The life and writings of Melinda Kendall, 19th-century Australian writer, pioneer, teacher and mother of the (presently) more-renowned Henry
An entirely successful literary/critical biography can never be written, if the numerous theoretical points-of-view on the subject are to be believed. This site will try to explain the joys and difficulties of an attempt to recover a life – that of Melinda Kendall, mother of Henry Kendall, celebrated nineteenth century Australian poet, and a published writer in her own right – using her body of work as a way of informing a biographical representation, as well as utilising archival and biographical information to inform an analysis of her work. Though this process may seem to bring two methods / theories of literary criticism – New Historicism and Cultural Materialism – into conflict, the resultant two-way flow between non-literary, archival material and Melinda Kendall’s creative output could prove valuable in an attempt to represent a life made almost invisible by the glow of Henry Kendall’s celebrity. Many factors have contributed to Melinda Kendall’s exclusion from Australian literary history, including her geographic isolation in the Illawarra, her position as a woman in nineteenth-century patriarchal society, and her relegation to the margins of her more-famous son’s story. This site will be dedicated to describing an attempt at inclusion.
The image is of EMILY KENDALL , Melinda’s youngest daughter. As no Photograph of Melinda has yet been located this may be as close as we come to a likeness of Melinda herself.
CHAPTER OUTLINE – REDESIGNED
Introduction: Overview of thesis.
- The what: Melinda Kendall’s invisibility in literary history and confused, contradictory existence in the story of Henry Kendall. This paper’s hope that a clearer version of Melinda Kendall can be made available, incorporating a better-researched personal chronology and life history, with reference to her writings and the personal philosophy apparent in them.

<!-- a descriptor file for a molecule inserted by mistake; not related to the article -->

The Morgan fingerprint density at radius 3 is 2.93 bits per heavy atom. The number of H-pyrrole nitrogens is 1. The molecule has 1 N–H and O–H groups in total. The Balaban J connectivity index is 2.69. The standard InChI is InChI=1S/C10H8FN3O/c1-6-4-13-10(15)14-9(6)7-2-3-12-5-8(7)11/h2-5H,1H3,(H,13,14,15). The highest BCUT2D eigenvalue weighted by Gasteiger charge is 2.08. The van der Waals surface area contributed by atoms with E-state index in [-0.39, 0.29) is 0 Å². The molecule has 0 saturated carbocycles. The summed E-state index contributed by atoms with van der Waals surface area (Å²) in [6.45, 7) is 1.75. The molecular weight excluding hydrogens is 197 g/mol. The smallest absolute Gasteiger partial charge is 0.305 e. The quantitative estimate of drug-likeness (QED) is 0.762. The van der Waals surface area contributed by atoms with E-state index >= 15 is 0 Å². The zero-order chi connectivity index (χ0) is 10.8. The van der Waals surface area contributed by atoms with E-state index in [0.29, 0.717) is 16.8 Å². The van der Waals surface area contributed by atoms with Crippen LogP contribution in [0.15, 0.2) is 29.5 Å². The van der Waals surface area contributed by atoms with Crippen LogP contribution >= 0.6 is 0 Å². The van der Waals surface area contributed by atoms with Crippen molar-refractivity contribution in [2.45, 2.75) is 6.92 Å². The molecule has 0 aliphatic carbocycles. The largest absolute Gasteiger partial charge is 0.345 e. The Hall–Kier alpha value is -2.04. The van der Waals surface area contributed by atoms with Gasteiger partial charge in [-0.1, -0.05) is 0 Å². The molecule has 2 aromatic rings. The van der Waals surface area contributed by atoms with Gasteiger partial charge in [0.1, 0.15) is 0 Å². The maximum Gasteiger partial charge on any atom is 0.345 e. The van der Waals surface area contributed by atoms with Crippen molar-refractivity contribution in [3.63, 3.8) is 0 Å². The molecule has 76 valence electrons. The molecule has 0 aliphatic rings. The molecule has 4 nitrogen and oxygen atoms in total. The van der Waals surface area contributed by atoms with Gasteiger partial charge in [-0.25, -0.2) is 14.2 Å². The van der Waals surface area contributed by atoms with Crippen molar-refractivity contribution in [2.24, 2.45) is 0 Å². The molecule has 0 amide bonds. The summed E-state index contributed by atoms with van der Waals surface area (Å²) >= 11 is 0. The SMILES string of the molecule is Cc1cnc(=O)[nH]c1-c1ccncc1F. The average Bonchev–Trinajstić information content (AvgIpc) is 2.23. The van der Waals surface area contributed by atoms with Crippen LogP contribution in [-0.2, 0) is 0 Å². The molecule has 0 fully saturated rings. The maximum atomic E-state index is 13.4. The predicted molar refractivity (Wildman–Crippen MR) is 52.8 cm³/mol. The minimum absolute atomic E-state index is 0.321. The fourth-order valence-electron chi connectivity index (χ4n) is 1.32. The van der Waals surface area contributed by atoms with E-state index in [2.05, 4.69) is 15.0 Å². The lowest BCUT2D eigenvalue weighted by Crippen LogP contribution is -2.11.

- The how: An outline of theoretical positions I’ll be looking at (eg, Gynocritism, regionalism debate, feminist notions of exclusion, theory involved in re-remembering, hierarchies of power in relation to Melinda’s position as mother / regional writer / 19th century woman writer, as discussed in detail in further chapters).
- The why: A Case for Her Inclusion: Melinda Kendall’s place in the scholarship of remembering nineteenth century Australian women writers, citing the reasons other women have been re-remembered, as well as her exclusion from Australian literary bibliographies (incorporating material from Literature Review).
Chapter 1: Will the Real Henry’s Mother …?
Clarification of the confusing entity she is within Henry’s history, with results of my archival research into her family history and personal details, in much more detail than in the Introduction. This could include “sharpening the blurred focus,” a clarified version of her life away from the confusion and contradiction that exists in “Preliminary Findings”. I will address each of the anomalies in turn, and present the findings of my research regarding each. Melinda Kendall’s undoing of her myth within her own writing: Is she sending the message about wanting to become a writer in her own right? An examination of the writings: is she narrating her legacy of being Henry’s mother and her need to be recognised as her own writer?
Chapter 2: Will the Real Illawarra / Regional Writer …?
With reference to her situation in the Illawarra and in other regional areas, material clarifying our subject of research as Melinda McNally (and possibly Melinda Hill) before she was Henry’s mother, and after Henry’s death as a regional writer in her own right. Reference to her Temperance stance in later writings, as opposed to her depiction as a dypsomaniac during Henry’s lifetime would be helpful here.
Chapter 3: Her Place in the Scholarship of Re-Remembering:
With reference to the scholarship surrounding the Colonial Texts series, as well as other scholarship about 19th Century women writers and the process of re-remembering them. Some mention here of histories of the Illawarra and Melinda Kendall’s exclusion from them. Once again, the “parameters of exclusion” (and inclusion) would bring into focus the reasons why Illawarra local history texts have not included her (aspects of this could also be included in the previous chapter related to regionalism). [This Chapter 3 of the Outline Redesign will now include the what was previously a separate chapter: Parameters of Exclusion: These will include some of the regionalism / centralism issues I identified in my MA (Hons) thesis, and the Literature Review for that paper – issues surrounding Illawarra writers being excluded from “centralist” literary histories.]
Chapter 4: Will the Real Nineteenth-Century Writer …?
An overview of 19th Century Australian literary society (The Stenhouse Circle, eg) could be valuable in this chapter, as a way of positioning Melinda Kendall in her times. A “Chronology” of dates of publication of her works, connected with and compared to her biographical details and the events of history that may have affected her (per “Stenhouse autobiography quote?).